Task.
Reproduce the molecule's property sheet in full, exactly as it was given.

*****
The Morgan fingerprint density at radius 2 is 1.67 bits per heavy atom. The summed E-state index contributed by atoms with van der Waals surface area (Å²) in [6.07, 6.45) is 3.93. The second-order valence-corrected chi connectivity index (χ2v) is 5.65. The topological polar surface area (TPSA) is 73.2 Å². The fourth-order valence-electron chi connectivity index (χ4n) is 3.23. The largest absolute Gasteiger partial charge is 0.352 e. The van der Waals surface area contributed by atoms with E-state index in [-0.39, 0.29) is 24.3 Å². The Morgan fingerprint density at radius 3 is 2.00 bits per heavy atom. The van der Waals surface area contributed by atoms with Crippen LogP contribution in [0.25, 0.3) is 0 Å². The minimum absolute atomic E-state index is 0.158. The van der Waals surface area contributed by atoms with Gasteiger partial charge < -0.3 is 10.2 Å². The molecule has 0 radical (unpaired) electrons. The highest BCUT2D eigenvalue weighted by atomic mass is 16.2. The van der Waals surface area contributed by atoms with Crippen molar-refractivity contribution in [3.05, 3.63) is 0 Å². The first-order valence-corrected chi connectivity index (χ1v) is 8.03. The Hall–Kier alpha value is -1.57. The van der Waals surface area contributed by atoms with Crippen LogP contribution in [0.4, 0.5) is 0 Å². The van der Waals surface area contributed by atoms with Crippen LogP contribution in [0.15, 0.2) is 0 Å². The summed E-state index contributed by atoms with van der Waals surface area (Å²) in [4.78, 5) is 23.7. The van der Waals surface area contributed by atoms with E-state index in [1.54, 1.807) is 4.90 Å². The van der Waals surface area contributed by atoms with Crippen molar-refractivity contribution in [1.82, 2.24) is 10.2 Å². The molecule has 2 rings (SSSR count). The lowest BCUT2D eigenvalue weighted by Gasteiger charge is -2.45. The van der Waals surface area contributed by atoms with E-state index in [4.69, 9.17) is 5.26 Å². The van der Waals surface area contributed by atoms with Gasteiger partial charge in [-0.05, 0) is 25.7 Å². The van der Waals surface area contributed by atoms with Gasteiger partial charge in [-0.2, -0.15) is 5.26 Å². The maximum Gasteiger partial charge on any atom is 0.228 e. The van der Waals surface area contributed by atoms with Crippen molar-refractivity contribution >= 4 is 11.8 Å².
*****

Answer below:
The Morgan fingerprint density at radius 2 is 1.67 bits per heavy atom. The summed E-state index contributed by atoms with van der Waals surface area (Å²) in [6.07, 6.45) is 3.93. The second-order valence-corrected chi connectivity index (χ2v) is 5.65. The topological polar surface area (TPSA) is 73.2 Å². The fourth-order valence-electron chi connectivity index (χ4n) is 3.23. The largest absolute Gasteiger partial charge is 0.352 e. The van der Waals surface area contributed by atoms with E-state index in [-0.39, 0.29) is 24.3 Å². The Morgan fingerprint density at radius 3 is 2.00 bits per heavy atom. The van der Waals surface area contributed by atoms with Crippen LogP contribution in [0.25, 0.3) is 0 Å². The minimum absolute atomic E-state index is 0.158. The van der Waals surface area contributed by atoms with Gasteiger partial charge < -0.3 is 10.2 Å². The molecule has 0 radical (unpaired) electrons. The highest BCUT2D eigenvalue weighted by atomic mass is 16.2. The van der Waals surface area contributed by atoms with Crippen molar-refractivity contribution in [3.05, 3.63) is 0 Å². The first-order valence-corrected chi connectivity index (χ1v) is 8.03. The Hall–Kier alpha value is -1.57. The van der Waals surface area contributed by atoms with Crippen LogP contribution in [0.4, 0.5) is 0 Å². The van der Waals surface area contributed by atoms with Crippen LogP contribution in [0.15, 0.2) is 0 Å². The summed E-state index contributed by atoms with van der Waals surface area (Å²) in [4.78, 5) is 23.7. The van der Waals surface area contributed by atoms with E-state index in [1.54, 1.807) is 4.90 Å². The van der Waals surface area contributed by atoms with Crippen molar-refractivity contribution in [1.82, 2.24) is 10.2 Å². The molecule has 2 rings (SSSR count). The lowest BCUT2D eigenvalue weighted by Gasteiger charge is -2.45. The van der Waals surface area contributed by atoms with E-state index in [4.69, 9.17) is 5.26 Å². The van der Waals surface area contributed by atoms with Gasteiger partial charge in [-0.05, 0) is 25.7 Å². The van der Waals surface area contributed by atoms with Gasteiger partial charge in [-0.2, -0.15) is 5.26 Å². The maximum Gasteiger partial charge on any atom is 0.228 e. The van der Waals surface area contributed by atoms with Crippen molar-refractivity contribution >= 4 is 11.8 Å².